STAT signaling is one of the main signals activated by OSM. In order to clarify whether STAT1 and STAT3 are involved in OSM-mediated kidney injury, we examined the effect of anti-OSM antibody on the activation and expression of STAT1 and STAT3 in the kidneys of MRL/lpr mice. As shown in Figure 3, the levels of p-STAT1 (0.07 ± 0.03) and p-STAT3 (0.11 ± 0.01) were very low in the control group. But STAT1 and STAT3 were markedly activated by tyrosine phosphorylation (p-STAT1: 0.55 ± 0.04; p-STAT3: 0.52 ± 0.06), and total STAT expression did not change significantly in LN mice (). The administration of anti-OSM antibody suppressed the expression level of p-STAT3 by 41.21% () but only induced a small, not statistically significant decrease in the expression of p-STAT1 (). However, total STAT1 and STAT3 expression were not affected by this treatment ().

3.4. Anti-OSM Antibody Increased the Expression of E-Cadherin but Decreased the Expression of α-SMA in LN Mice

Tubular epithelial-myofibroblast transdifferentiation (EMT) is an important event in tubulointerstitial fibrosis. EMT is characterized by the downregulation of epithelial marker proteins such as E-cadherin, cytokeratin, and zonula occludens 1 and upregulation of mesenchymal markers including vimentin, α-SMA, and fibroblast-specific protein 1. In this study. we examined the expression of E-cadherin and α-SMA in the renal cortex. The results by immunohistochemistry staining (Figure 4(a)) showed that E-cadherin was located in the plasmalemma and cytoplasm of tubular epithelial cells. The proximal tubule rather than the distal tubule showed expression change of E-cadherin. In normal control mice, α-SMA was expressed in the vascular wall only, whereas it was expressed both in the vascular wall and the proximal tubule in LN mice. MRL/lpr mice had approximately 67.10% decrease in the level of E-cadherin expression and 372.50% increase in the level of α-SMA expression compared with MRL/MpJ mice. In contrast, anti-OSM antibody treatment resulted in an elevated expression of E-cadherin (2.29-fold increase compared with that in the LN group, ) and a depressed expression of α-SMA (19.25% decrease compared with that in the LN group, ) (Figures 4(b) and 4(c)). The expression of E-cadherin and α-SMA at mRNA level examined by qPCR showed similar results as their protein (Figure 4(d)).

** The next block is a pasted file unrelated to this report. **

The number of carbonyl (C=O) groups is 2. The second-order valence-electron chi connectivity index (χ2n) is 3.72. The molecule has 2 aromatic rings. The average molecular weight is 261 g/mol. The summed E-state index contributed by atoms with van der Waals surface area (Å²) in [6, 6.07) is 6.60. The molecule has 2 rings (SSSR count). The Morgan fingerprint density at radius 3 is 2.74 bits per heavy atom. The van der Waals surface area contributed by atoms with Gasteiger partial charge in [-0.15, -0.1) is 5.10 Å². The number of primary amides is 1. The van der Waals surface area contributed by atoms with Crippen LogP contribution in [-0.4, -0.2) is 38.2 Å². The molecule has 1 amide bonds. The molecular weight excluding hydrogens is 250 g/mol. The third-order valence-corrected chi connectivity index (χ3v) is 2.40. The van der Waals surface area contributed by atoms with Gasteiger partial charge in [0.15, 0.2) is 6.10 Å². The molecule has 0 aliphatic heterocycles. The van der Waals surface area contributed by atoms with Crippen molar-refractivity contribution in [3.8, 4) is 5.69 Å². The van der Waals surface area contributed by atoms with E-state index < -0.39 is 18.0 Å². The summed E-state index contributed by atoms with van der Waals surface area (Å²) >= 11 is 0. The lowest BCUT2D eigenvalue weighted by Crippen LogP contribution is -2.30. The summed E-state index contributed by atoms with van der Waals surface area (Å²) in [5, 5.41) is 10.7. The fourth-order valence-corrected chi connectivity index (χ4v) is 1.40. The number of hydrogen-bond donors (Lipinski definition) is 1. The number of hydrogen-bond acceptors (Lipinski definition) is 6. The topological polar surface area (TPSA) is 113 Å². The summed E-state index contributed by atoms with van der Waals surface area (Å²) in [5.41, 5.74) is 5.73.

3.5. Anti-OSM Antibody Suppressed the Expression of MCP-1 and ICAM-1

The increased infiltration of monocytes/macrophages in renal tissue is the most common pathology of kidney diseases. The mechanism of monocyte/macrophage infiltration is not clear, but the upregulation of chemokine and adhesion molecule expression is considered to be an important factor leading to the monocyte/macrophage infiltration in renal tissue. We examined the expression of MCP-1 and ICAM-1 in each group of mouse renal tissues. As indicated in Figures 5(a) and 5(b), basal levels of MCP-1 (0.23 ± 0.05) and ICAM-1 (0.10 ± 0.03) were detected in the renal tissue of MRL/MpJ mice. The kidney injury of MRL/lpr mice resulted in a marked increase in their expression (MCP-1: 3.18-fold higher expression than those in MRL/MpJ mice, ICAM-1: 3.25-fold higher expression than those in MRL/MpJ mice; ). Anti-OSM antibody treatment inhibited the protein expression of MCP-1 by 44.91% and ICAM-1 by 32.03% (). Moreover, we observed the effect of anti-OSM antibody on the expression of MCP-1 and ICAM-1 mRNA and found that in MRL/lpr mice, the mRNA level of MCP-1 and ICAM-1 also increased (MCP-1 mRNA: 8.92-fold higher than those in MRL/MpJ mice, ICAM-1 mRNA: 10.28-fold higher than those in MRL/MpJ mice; ). However, anti-OSM antibody administration ameliorated this response () (Figure 5(c)).